Sophia Rose is here today with a curious book for fans of murder mysteries. The Science of Murder: The Forensics of Agatha Christie by Carla Valentine. Come discover the science of forensics through Agatha Christie’s novels. Grab a cuppa and read Sophia’s thoughts on this non-fiction find…
by Carla Valentine
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Discover the science of forensics through Agatha Christie's novels
Agatha Christie is the bestselling novelist of all time, and nearly every story she ever wrote involves one―or, more commonly, several―dead bodies. And the cause of death, the motives behind violent crimes, the clues that inevitably are left behind, and the people who put the pieces together to solve the mystery invite the reader to analyze the evidence and race to find the answer before the detective does. Nearly every step of the way, Christie outlines the nuts and bolts of early 20th-century crime detection, relying on physical evidence to tell the real story behind the facades humans erect to escape detection.
Christie wouldn't have talked of "forensics" as it is understood today―most of her work predates the modern developments of forensics science―but in each tale she harnesses the power of human observation, ingenuity, and scientific developments of the era. A fascinating, science-based deep dive, The Science of Murder examines the use of fingerprints, firearms, handwriting, blood spatter analysis, toxicology, and more in Christie's beloved works
Sophia Rose’s Review
Whether Agatha Christie fan, all-around murder mystery lover, CSI/CSE aficionado, or addicted to True Crime, a book that dives into the science of forensics does pique the interest. As a mortician/pathologist, the Agatha Christie-loving author, Carla Valentine provides a fascinating dive into the forensics behind Christie’s mysteries and examples from real crimes of the past.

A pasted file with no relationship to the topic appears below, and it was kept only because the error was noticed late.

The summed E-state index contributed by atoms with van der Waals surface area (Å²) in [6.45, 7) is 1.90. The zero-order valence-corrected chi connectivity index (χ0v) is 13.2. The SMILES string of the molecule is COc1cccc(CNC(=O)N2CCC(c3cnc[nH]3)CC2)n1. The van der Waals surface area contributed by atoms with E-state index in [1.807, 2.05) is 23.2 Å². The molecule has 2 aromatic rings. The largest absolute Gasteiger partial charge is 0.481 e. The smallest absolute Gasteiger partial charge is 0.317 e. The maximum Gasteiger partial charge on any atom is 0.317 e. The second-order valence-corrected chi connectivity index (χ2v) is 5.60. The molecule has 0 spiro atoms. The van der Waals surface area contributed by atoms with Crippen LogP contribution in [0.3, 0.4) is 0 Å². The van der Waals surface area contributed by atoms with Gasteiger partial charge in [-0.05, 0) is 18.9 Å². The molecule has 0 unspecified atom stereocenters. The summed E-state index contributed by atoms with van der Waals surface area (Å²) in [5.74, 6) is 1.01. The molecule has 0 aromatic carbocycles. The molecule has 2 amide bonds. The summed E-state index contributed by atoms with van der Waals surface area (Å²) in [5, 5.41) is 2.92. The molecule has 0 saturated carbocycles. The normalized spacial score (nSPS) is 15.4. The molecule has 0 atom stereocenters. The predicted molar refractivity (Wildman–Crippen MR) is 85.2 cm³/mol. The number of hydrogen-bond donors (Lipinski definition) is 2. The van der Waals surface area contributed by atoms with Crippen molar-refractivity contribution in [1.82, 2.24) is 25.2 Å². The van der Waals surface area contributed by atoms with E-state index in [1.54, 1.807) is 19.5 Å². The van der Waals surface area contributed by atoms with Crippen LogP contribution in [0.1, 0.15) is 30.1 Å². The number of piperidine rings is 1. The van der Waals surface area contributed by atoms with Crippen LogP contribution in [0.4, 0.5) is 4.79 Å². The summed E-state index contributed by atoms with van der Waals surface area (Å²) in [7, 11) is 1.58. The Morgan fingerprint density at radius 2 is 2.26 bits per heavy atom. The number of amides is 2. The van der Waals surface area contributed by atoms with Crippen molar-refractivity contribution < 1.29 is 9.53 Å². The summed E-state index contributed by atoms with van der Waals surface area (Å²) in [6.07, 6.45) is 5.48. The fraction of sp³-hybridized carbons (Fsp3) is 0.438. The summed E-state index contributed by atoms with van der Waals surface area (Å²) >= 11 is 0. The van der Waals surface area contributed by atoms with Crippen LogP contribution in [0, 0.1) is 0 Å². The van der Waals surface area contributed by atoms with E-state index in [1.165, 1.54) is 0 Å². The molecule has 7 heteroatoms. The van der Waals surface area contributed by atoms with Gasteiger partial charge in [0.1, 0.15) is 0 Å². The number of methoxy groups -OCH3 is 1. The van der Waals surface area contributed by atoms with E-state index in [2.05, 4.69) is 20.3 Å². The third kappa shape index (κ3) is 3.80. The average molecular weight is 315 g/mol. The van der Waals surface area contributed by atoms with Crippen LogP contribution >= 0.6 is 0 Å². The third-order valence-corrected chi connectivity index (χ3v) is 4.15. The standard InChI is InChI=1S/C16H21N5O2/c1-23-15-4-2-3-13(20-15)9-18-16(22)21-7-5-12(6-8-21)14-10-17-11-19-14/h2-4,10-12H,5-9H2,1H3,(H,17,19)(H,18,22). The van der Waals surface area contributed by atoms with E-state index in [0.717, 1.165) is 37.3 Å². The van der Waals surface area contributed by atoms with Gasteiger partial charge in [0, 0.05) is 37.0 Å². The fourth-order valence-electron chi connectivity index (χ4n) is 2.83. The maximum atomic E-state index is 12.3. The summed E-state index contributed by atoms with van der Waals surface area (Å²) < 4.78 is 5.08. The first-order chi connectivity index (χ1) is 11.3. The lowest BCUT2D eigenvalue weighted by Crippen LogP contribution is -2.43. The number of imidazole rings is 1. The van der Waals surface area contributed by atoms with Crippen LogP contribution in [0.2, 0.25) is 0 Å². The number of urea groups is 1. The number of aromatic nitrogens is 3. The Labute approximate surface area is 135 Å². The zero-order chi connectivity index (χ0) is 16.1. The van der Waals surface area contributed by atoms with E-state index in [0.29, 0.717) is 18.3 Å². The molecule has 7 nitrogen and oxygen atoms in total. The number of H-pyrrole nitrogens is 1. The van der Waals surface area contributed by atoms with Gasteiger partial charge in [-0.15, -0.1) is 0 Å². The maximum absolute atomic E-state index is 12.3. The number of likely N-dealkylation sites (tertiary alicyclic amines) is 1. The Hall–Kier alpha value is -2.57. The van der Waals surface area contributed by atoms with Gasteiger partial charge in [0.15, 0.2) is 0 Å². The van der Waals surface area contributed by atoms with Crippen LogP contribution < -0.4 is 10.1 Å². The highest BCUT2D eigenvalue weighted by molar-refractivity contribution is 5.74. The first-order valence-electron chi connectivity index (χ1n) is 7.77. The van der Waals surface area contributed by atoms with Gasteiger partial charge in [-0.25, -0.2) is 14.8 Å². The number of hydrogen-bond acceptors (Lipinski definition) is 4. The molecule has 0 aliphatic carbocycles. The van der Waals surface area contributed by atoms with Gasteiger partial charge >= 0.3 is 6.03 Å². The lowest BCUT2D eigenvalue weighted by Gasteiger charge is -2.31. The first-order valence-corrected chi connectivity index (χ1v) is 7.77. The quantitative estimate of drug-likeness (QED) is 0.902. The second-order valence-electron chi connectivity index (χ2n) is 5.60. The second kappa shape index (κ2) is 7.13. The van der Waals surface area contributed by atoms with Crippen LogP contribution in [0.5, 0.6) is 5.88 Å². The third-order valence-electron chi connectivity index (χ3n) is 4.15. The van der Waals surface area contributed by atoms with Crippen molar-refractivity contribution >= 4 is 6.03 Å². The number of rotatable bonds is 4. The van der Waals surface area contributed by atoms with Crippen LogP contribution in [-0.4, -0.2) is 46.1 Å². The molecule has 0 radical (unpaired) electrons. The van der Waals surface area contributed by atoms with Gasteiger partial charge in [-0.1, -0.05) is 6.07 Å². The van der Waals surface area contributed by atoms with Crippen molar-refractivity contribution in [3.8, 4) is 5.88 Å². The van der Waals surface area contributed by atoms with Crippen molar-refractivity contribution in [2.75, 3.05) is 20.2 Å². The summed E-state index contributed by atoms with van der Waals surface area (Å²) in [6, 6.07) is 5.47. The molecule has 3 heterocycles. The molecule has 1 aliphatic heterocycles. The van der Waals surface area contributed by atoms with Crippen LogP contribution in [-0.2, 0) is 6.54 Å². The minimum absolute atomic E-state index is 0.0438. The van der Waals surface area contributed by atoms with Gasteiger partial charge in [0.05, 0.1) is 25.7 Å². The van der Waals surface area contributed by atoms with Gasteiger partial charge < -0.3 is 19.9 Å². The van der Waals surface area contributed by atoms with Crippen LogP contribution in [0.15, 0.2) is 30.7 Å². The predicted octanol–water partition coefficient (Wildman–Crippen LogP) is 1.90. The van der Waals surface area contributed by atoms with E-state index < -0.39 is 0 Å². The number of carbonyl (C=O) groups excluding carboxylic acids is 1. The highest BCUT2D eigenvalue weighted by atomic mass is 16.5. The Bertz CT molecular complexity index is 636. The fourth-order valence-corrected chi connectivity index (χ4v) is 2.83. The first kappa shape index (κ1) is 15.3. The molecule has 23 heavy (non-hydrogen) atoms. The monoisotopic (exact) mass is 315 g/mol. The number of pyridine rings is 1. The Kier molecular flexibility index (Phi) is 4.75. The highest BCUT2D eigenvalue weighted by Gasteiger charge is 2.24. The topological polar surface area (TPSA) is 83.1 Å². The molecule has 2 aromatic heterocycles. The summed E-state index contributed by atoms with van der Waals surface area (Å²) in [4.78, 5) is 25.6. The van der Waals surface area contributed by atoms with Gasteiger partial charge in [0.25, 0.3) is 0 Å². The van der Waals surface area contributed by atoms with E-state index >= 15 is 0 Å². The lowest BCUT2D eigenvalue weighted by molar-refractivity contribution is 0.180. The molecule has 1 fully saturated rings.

Beginning with a quick background introduction, The Science of Murder moves through eight chapters that focus on various areas of forensic study like fingerprints, trace evidence, ballistics, handwriting, impressions, blood splatter, toxicology, and more.
While discussing the technical side of gathering and studying these types of evidence, the author weaves in pertinent details of Christie’s research and books, but delightfully her real life. There are her memberships in murder mystery writer clubs, work on her second husband’s archeological digs, and encounters with true crime and break throughs in forensics. Naturally, the author includes details about modern forensics, but the focus is definitely on these early periods of developing the science.
Valentine’s writing style is most definitely layman-friendly and casual armchair reading. She invites the reader to draw close as she chats and shares her love for both Christie and her career in murder. The writing can wander a bit in a looser way and get wordy, but the style suited my expectations. I wanted to learn more about forensics, but not in a sterile lab setting. I liked getting scientific details paired with literary discussion. For me, who enjoys forensic TV shows and police procedural-style fiction and non-fiction, but also several mystery fiction series, the book had new blended with familiar knowledge. I was intrigued to follow the career of real-life medical pathologist Bernard Spilsbury along with other investigators and read about criminalist/criminologist advancements that came along during Christie’s writing years. It was neat to see how the various facets of forensics came about from gathering all the way to presentation when the case was closed.
Oh, and if you haven’t read Christie books, there are no major spoilers here, but there will be plenty of teasers to drive one nuts wondering just what did happen in that dramatic ending of Murder of Roger Ackroyd or just how famous author, GK Chesterton’s remark about hiding a tree in a forest led to Christie writing The ABC Murders.
Incidentally, there are photos and charts sprinkled throughout and a few indexes in the back that are helpful.
Altogether an enlightening read that quenched a little of my thirst for murder, but mostly left me wanting to dive back into my mysteries in print and visual, fictional and real. Definitely recommend to those who love murder mystery, particularly Agatha Christie’s, and want the behind the scenes and expanded version details.The Science of Murder: The Forensics of Agatha Christie by Carla Valentine is an enlightening read that will quench a little of your thirst for murder. #NonFiction #BookReview #SophiaRose Click To Tweet
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